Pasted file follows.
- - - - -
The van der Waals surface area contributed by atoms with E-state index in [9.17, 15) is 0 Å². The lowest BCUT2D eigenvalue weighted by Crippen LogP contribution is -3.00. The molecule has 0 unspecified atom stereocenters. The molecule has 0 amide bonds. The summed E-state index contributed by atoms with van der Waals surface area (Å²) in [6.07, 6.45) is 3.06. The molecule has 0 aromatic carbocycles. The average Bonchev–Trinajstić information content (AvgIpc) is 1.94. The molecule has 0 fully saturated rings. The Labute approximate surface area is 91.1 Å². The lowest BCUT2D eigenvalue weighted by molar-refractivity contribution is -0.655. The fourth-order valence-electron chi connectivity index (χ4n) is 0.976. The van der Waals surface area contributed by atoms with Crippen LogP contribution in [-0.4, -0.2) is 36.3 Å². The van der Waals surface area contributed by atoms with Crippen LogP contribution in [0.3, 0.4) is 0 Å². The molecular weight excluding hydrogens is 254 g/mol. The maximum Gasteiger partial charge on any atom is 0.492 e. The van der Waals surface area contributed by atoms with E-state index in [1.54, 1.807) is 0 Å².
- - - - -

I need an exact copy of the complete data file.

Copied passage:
The van der Waals surface area contributed by atoms with E-state index in [9.17, 15) is 0 Å². The lowest BCUT2D eigenvalue weighted by Crippen LogP contribution is -3.00. The molecule has 0 unspecified atom stereocenters. The molecule has 0 amide bonds. The summed E-state index contributed by atoms with van der Waals surface area (Å²) in [6.07, 6.45) is 3.06. The molecule has 0 aromatic carbocycles. The average Bonchev–Trinajstić information content (AvgIpc) is 1.94. The molecule has 0 fully saturated rings. The Labute approximate surface area is 91.1 Å². The lowest BCUT2D eigenvalue weighted by molar-refractivity contribution is -0.655. The fourth-order valence-electron chi connectivity index (χ4n) is 0.976. The van der Waals surface area contributed by atoms with Crippen LogP contribution in [-0.4, -0.2) is 36.3 Å². The van der Waals surface area contributed by atoms with Crippen LogP contribution in [0.3, 0.4) is 0 Å². The molecular weight excluding hydrogens is 254 g/mol. The maximum Gasteiger partial charge on any atom is 0.492 e. The van der Waals surface area contributed by atoms with E-state index in [1.54, 1.807) is 0 Å².